critical thinking

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ideational mental activity (in contrast to emotional activity); the flow of ideas, symbols, and associations that brings forth concepts and reasons.
autistic thinking self-absorption; preoccupation with inner thoughts, daydreams, fantasies, delusions, drives, and personal logic. It is egocentric, subjective thinking lacking objectivity and preferring a narcissistic, inner, private reality to that with external validity. Used interchangeably with dereistic thinking, although differing in emphasis. Called also autism.
critical thinking a style of reasoning that involves a complex process of reflection and analysis. See accompanying table.
dereistic thinking thinking not in accordance with the facts of reality and experience and following illogical, idiosyncratic reasoning. Used interchangeably with autistic thinking, although not an exact synonym: dereistic emphasizes disconnection from reality and autistic emphasizes preoccupation with inner experience. Called also dereism.
magical thinking that characterized by the belief that thinking or wishing something can cause it to occur.
primary process thinking in psychoanalytic theory, primitive thought processes deriving from the id and marked by illogical form, preverbal content, an emphasis on immediate wish fulfillment, and an equating of thought and action. Such processes are characteristic of childhood and of dreams.
secondary process thinking in psychoanalytic theory, the more sophisticated thought processes, based on logic, obeying the rules of causality, and consistent with external reality. Such processes are characteristic of mature conscious thought.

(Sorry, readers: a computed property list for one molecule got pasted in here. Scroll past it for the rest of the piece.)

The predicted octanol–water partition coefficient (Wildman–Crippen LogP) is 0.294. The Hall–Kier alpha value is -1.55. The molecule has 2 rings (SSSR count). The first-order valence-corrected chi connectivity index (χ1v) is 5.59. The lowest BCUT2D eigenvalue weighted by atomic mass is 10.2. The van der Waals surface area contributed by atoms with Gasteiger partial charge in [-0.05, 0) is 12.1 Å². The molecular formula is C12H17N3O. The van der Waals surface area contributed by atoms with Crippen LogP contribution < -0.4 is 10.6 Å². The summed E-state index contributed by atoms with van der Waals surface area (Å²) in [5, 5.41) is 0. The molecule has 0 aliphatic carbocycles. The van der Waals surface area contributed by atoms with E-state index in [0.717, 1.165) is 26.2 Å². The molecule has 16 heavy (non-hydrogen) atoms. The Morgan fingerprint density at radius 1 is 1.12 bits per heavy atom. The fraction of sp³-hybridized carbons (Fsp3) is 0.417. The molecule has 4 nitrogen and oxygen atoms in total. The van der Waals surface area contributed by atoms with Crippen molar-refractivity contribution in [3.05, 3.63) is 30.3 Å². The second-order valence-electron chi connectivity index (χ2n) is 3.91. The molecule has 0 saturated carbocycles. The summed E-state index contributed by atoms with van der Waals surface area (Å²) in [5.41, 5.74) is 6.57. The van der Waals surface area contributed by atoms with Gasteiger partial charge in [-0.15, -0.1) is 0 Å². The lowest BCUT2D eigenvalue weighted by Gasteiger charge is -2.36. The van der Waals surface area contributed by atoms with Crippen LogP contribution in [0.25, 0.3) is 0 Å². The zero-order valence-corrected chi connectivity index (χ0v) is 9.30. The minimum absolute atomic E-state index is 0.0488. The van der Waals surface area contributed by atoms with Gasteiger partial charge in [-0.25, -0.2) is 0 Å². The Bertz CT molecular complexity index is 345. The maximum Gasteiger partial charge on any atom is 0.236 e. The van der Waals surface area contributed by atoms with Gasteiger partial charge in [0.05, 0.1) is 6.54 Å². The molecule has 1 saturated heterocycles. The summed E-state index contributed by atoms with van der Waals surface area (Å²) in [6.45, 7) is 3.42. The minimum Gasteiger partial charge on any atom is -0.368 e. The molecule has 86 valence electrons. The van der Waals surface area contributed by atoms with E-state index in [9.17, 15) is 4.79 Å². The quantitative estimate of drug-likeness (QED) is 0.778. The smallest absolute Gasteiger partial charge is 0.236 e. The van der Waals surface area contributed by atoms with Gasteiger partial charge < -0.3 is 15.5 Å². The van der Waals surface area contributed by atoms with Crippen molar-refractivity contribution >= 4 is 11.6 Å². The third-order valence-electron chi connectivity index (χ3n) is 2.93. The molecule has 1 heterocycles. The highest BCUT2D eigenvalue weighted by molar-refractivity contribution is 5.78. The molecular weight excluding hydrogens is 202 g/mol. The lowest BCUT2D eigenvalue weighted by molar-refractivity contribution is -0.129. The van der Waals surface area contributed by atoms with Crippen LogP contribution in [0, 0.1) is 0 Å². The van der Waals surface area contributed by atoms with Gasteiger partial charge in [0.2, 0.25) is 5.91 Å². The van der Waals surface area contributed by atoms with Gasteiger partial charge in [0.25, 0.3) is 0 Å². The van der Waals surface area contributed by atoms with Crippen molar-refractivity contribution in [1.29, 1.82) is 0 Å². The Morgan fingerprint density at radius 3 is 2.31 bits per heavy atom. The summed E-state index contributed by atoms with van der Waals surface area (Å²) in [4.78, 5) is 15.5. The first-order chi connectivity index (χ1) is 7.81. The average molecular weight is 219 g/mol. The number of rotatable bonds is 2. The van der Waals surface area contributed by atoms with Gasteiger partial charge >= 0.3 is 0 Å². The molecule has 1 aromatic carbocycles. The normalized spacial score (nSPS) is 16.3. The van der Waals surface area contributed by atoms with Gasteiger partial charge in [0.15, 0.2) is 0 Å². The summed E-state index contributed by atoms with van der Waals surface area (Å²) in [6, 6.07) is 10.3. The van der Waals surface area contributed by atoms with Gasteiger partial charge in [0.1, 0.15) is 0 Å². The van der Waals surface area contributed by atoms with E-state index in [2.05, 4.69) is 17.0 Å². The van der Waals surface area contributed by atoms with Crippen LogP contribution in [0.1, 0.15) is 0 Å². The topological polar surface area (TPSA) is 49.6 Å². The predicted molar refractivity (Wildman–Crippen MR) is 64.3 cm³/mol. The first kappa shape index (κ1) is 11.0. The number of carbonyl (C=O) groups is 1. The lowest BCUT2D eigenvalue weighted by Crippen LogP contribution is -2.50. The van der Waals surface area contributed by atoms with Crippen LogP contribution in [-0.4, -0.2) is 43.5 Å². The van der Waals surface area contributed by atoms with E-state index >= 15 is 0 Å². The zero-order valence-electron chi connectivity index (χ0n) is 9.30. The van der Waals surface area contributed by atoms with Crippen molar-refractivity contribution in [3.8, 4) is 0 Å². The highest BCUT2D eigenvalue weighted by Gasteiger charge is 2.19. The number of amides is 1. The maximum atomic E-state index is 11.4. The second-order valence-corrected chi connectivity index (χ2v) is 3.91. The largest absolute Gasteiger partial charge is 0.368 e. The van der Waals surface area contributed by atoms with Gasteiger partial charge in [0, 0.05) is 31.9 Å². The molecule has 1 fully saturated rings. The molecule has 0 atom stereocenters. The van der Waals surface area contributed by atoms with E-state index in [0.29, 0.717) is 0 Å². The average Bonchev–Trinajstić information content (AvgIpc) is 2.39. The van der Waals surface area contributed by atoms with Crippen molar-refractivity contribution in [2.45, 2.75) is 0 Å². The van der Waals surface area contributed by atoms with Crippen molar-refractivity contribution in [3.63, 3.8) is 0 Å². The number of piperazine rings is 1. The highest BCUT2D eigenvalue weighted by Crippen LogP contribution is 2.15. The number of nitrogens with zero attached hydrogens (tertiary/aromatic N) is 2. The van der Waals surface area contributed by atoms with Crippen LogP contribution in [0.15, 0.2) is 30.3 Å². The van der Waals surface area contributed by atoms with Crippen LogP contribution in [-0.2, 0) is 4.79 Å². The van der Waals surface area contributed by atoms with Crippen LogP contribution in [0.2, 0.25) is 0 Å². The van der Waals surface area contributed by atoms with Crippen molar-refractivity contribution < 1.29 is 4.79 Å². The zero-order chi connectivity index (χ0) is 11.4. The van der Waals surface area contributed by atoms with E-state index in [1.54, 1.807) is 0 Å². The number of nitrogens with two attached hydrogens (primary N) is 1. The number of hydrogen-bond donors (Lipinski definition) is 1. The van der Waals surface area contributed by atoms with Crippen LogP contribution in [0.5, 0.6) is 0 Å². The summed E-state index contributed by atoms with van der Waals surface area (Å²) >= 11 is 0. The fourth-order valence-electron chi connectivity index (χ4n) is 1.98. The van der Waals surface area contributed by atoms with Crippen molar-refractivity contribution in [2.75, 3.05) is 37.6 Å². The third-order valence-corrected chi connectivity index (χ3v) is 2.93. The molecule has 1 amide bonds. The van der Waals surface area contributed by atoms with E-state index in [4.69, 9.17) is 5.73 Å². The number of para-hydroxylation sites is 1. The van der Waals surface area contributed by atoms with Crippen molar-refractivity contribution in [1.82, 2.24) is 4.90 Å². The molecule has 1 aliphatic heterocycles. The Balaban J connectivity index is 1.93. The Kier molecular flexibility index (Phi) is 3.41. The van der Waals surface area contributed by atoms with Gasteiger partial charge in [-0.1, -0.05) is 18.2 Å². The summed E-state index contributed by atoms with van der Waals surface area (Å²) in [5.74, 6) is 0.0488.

Miller-Keane Encyclopedia and Dictionary of Medicine, Nursing, and Allied Health, Seventh Edition. © 2003 by Saunders, an imprint of Elsevier, Inc. All rights reserved.

crit·i·cal think·ing

(krit'i-kăl thingk'ing)
1. The practice of considering all aspects of a situation when deciding what to believe or what to do.
2. nursing Reflective and reasoned thinking, leading to judgments about what to believe or actions to take in any given situation.
Medical Dictionary for the Health Professions and Nursing © Farlex 2012

critical thinking

1. The ability to interpret argument, evidence, or raw information in a logical and unbiased fashion.
2. The ability to solve complex problems effectively.

Patient care

Critical thinking in clinical settings involves the ability to solve complex problems effectively, using, for example, close observation, communication skills, consensus building, data mining, empathy, experience, logic, mathematics, pattern recognition, and reasoning.

See also: thinking
Medical Dictionary, © 2009 Farlex and Partners
References in periodicals archive ?
Table-3: Comparison of the areas of critical thinking in the intervention and control groups.
Department of Labor (2018) states that "problem solving and critical thinking refers to the ability to use knowledge, facts, and data to effectively solve problems.
We can categorize critical thinking based on the method or techniques used.
Similarly Ennis (1987) proposed 12 skills of critical thinking. Another educationist Clark (2007) described 10 elements of critical thinking which are crucial for citizenship education.
Col Adam "Mez" Stone was one of the first Air Force officers to measure critical thinking ability.
Critical thinking is the intellectually disciplined process of actively and skillfully conceptualizing, applying, analyzing, synthesizing, and/or evaluating information gathered from, or generated by, observation, experience, reflection, reasoning, or communication, as a guide to belief and action.
It was hypothesized that the type of concept maps constructed would have an effect on the proficiency of students' critical thinking during regularly scheduled unit tests within four sections of an introductory psychology course.
Critical thinking keeps supervisors and employees engaged in seeking ways to improve and innovate.
Contrary to common banter, there never has been a time in human history when critical thinking widely was validated and advanced to any significant degree.
We understand critical thinking to be purposeful, self-regulatory judgment, which results in interpretation, analysis, evaluation, and inference, as well as explanation of the evidential, conceptual, methodological, criteriological, or contextual consideration upon which that judgment was based, (p.

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